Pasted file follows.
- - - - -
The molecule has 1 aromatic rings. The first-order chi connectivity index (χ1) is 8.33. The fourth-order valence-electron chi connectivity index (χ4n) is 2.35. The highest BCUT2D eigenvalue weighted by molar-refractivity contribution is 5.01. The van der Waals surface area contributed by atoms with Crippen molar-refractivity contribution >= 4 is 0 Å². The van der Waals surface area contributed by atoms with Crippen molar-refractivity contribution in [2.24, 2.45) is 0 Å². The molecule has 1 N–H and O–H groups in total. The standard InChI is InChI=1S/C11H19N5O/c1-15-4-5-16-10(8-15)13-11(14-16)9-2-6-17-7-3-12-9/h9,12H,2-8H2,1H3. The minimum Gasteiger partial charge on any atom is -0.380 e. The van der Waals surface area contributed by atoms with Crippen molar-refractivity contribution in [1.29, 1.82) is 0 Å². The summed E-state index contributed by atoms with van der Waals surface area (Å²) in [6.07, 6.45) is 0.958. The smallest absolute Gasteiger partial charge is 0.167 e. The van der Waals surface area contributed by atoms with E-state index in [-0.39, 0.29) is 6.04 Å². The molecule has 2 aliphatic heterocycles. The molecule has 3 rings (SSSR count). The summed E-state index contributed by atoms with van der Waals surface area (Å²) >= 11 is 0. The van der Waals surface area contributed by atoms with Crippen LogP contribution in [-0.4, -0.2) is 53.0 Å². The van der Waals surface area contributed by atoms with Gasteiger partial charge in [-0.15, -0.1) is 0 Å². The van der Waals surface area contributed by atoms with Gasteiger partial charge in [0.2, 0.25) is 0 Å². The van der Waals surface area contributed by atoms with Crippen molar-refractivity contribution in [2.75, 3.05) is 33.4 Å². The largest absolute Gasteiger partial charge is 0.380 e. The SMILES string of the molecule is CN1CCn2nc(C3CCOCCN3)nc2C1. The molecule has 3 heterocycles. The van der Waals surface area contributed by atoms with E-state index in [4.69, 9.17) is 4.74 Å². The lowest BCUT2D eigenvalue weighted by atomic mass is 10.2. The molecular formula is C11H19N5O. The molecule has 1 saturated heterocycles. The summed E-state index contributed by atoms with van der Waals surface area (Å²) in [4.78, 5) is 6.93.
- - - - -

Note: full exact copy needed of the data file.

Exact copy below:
The molecule has 1 aromatic rings. The first-order chi connectivity index (χ1) is 8.33. The fourth-order valence-electron chi connectivity index (χ4n) is 2.35. The highest BCUT2D eigenvalue weighted by molar-refractivity contribution is 5.01. The van der Waals surface area contributed by atoms with Crippen molar-refractivity contribution >= 4 is 0 Å². The van der Waals surface area contributed by atoms with Crippen molar-refractivity contribution in [2.24, 2.45) is 0 Å². The molecule has 1 N–H and O–H groups in total. The standard InChI is InChI=1S/C11H19N5O/c1-15-4-5-16-10(8-15)13-11(14-16)9-2-6-17-7-3-12-9/h9,12H,2-8H2,1H3. The minimum Gasteiger partial charge on any atom is -0.380 e. The van der Waals surface area contributed by atoms with Crippen molar-refractivity contribution in [1.29, 1.82) is 0 Å². The summed E-state index contributed by atoms with van der Waals surface area (Å²) in [6.07, 6.45) is 0.958. The smallest absolute Gasteiger partial charge is 0.167 e. The van der Waals surface area contributed by atoms with E-state index in [-0.39, 0.29) is 6.04 Å². The molecule has 2 aliphatic heterocycles. The molecule has 3 rings (SSSR count). The summed E-state index contributed by atoms with van der Waals surface area (Å²) >= 11 is 0. The van der Waals surface area contributed by atoms with Crippen LogP contribution in [-0.4, -0.2) is 53.0 Å². The van der Waals surface area contributed by atoms with Gasteiger partial charge in [-0.15, -0.1) is 0 Å². The van der Waals surface area contributed by atoms with Gasteiger partial charge in [0.2, 0.25) is 0 Å². The van der Waals surface area contributed by atoms with Crippen molar-refractivity contribution in [2.75, 3.05) is 33.4 Å². The largest absolute Gasteiger partial charge is 0.380 e. The SMILES string of the molecule is CN1CCn2nc(C3CCOCCN3)nc2C1. The molecule has 3 heterocycles. The van der Waals surface area contributed by atoms with E-state index in [4.69, 9.17) is 4.74 Å². The lowest BCUT2D eigenvalue weighted by atomic mass is 10.2. The molecular formula is C11H19N5O. The molecule has 1 saturated heterocycles. The summed E-state index contributed by atoms with van der Waals surface area (Å²) in [4.78, 5) is 6.93.